Yoga and Pain Management – “J” and Congestive Heart Failure
This week was a special magical week for me in terms of pain management. The connections I had with my patients felt very deep. One patient that I saw a three times was "J." J is an African American woman with chronic pain of 3-4 due to bilateral leg edema and congestive heart failure. J is a remarkable women – articulate, intelligent, caring to a fault. J shared with me on her first visit that she was not good a visualizing so I used feeling states and joyful memories to help her bring her pain down.
The second visit, J was having a lot of trouble breathing so breath meditation was not feasible for her, and she seemed to have trouble accessing the same methods we had used the day before. Something prompted me to ask her what she had done for a living. She shared that she was an advocate for juveniles in the juvenile justice system. She began to relay stories of the "lost" kids she had tried to help, and it was obvious to me that she carried a lot of grief and heaviness in her heart for these kids. My assignment to her was to allow each of their faces to come to mind, to bless them, and to release them. She promised she would work on it. Then she told me that I had been blessed by God to be able to reach people at such a deep level. She told me she hoped I realized how special I was. I was so moved by her words and the experience I found myself crying.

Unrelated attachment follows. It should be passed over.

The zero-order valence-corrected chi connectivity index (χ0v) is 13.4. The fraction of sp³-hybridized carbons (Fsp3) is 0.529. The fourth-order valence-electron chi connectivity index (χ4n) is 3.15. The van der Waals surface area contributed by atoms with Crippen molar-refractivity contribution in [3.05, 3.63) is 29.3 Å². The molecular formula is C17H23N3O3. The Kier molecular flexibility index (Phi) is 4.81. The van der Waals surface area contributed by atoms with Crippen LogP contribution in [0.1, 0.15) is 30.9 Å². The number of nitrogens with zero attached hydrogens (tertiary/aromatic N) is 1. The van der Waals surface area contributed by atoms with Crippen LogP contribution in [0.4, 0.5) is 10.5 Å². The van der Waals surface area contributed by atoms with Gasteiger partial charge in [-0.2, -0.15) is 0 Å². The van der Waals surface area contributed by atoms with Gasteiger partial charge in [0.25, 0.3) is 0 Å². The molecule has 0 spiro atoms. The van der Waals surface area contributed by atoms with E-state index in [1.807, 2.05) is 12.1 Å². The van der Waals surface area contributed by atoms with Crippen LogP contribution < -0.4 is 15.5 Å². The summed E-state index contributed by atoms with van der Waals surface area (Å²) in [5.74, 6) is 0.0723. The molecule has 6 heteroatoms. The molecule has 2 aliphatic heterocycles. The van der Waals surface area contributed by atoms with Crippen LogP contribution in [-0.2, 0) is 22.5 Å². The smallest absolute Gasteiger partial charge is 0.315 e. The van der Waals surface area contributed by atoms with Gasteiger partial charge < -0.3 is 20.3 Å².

The next day I engaged J in some gentle joint-freeing exercises in bed. Though it was tough for her she was thrilled to be able to move her feet. and legs. It had been a long time since she had been able to do so. I decided to try some breath visualizations with her – body scan and alternate body breathing. She did this successfully, though she worried about her lack of ability to do it perfectly. She shared with me that she had a vision of sitting outside holding hands with a man she though might have been her late husband and a baby. They were all holding hands. She asked me if she was crazy. I assured her it was completely normal to have visions during meditation. Though her pain came down only a little she felt comforted by the practice and her ability to move her body more. She said, "Maybe God let me have this pain just so I could meet you and tell you how special you are."
The beauty of this work is that both the healer and the patient are healed by the experience. So humbling. So beautiful.